Press: Angela, is your character working on a plan to get something on Phyllis so that she can get back into the party planning committee?
Angela: Oh, you know it. I mean not that the writers have told me, but I definitely think that she’s probably always got her eye out on everyone.
I wouldn’t be surprised if like Angela Martin has like a file on like her minutes of everyone’s behavior that she can use at some point.
Ed: God, you’re right. She’s like the J. Edgar Hoover of The Office.
Angela: Totally, totally. She’s keeping tabs on everyone.
Press: Ed, what do you think Andy will do if and when he finds out about Dwight and Angela? Like will his anger management training still hold, do you think?
Ed: Let’s see, I feel like this is a dangerous area for me to get into.
Ed: But just in terms of — but I’ll just — in broad terms, I think that Andy’s anger issues — I’d like to think that they’re still very much there. I’m not sure anyone who has a real problem with that ever fully gets past it.
Ed: But he’s really learned a lot of coping mechanisms and has — I like — I have this image in my head. You know those — you can buy like an inflatable, like a little inflatable gremlin or something and it’s like you can beat this up and take your anger out on this thing.
Ed: So Andy has one of those at home. But for some reason I like the idea that Andy like beats up this little inflatable doll, like so much that like — he like swings it around his room and he’s actually damaging things around his house, like it’s not working because he’s still damaging things around him.
Ed: But yeah, there may be some little like — he has a little punching bag — metaphorical punching bag or literal, I don’t know, in his garage that allows him to kind of stay a little more centered and adhere to social norms a little bit better.
Press: Does he have any new nicknames that he’s working on?
Ed: You know, it’s funny, I forgot this but someone recently reminded me that — and this was just in improvisation during a shoot — but I had called BJ’s character, Ryan, Big Turkey one day which was — because, you know, Big Tuna came from …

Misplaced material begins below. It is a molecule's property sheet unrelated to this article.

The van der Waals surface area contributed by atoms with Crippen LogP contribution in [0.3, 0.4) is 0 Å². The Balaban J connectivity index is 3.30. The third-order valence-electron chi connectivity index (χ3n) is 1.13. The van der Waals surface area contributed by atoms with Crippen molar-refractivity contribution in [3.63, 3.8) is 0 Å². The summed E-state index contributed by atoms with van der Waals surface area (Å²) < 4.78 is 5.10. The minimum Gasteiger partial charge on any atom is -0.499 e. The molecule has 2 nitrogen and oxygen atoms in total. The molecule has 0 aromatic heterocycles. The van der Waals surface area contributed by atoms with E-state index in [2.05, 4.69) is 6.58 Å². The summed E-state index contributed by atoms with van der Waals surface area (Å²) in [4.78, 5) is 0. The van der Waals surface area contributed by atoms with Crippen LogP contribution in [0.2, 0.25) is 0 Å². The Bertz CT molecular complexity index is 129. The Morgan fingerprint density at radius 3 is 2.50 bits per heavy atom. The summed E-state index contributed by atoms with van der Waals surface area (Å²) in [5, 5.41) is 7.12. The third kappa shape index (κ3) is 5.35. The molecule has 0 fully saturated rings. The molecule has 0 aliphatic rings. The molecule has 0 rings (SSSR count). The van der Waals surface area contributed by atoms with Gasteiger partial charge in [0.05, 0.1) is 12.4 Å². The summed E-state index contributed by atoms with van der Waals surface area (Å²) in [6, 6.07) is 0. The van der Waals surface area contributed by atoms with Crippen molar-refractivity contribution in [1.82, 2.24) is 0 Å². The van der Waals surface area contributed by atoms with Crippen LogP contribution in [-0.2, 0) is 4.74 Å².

Ed: … Jim bringing in a tuna sandwich …
Angela: A sandwich.
Ed: So the theory being that one day BJ brought in a turkey sandwich and he’s Big Turkey now. But I actually am quite a nicknamer in real life, too. So it’s — there’s always something brewing.
Press: I was wondering about the open hostility between two people who are supposedly engaged.
Now I know that we often, in life, maybe see people who are supposed to be getting married and you’re thinking to yourself oh god, that’s not going to last.
Do either of you have any experience with something like that? You don’t have to name any names. But just couples who you look at and you go my god, like why in god’s name are they getting married?
Angela: Oh my gosh. I think that if you sort of like are part of like a huge group of couples, there’s usually always one.
I think that’s why I love that SNL sketch so much, the Bickerson’s, you know, because I think there’s always like one. And definitely — yeah, I’ve definitely been there.
Ed: I think that relationships like — the definition of a working relationship is so different for everyone and it …
Ed: You know, and what may work for one couple is horrifying to another couple. And I think that, you know, what Andy and Angela have is largely horrifying.
Ed: But there is a real — in some ways, who they are dovetails perfectly, like who each person is fits — they fit together because I think there’s a little bit of a feedback loop of Angela being so demanding and Andy being so accommodating.
And it doesn’t work. It’s like it’s not healthy, but it works. You know what I mean?
Angela: Totally. And I think…
Ed: It’s like — and by works, I just mean it keeps them together.
Angela: I think also, too, like I think we’ve all like had relationships where different people bring different sides of you out more prominently, you know.
Ed: Oh yeah, totally.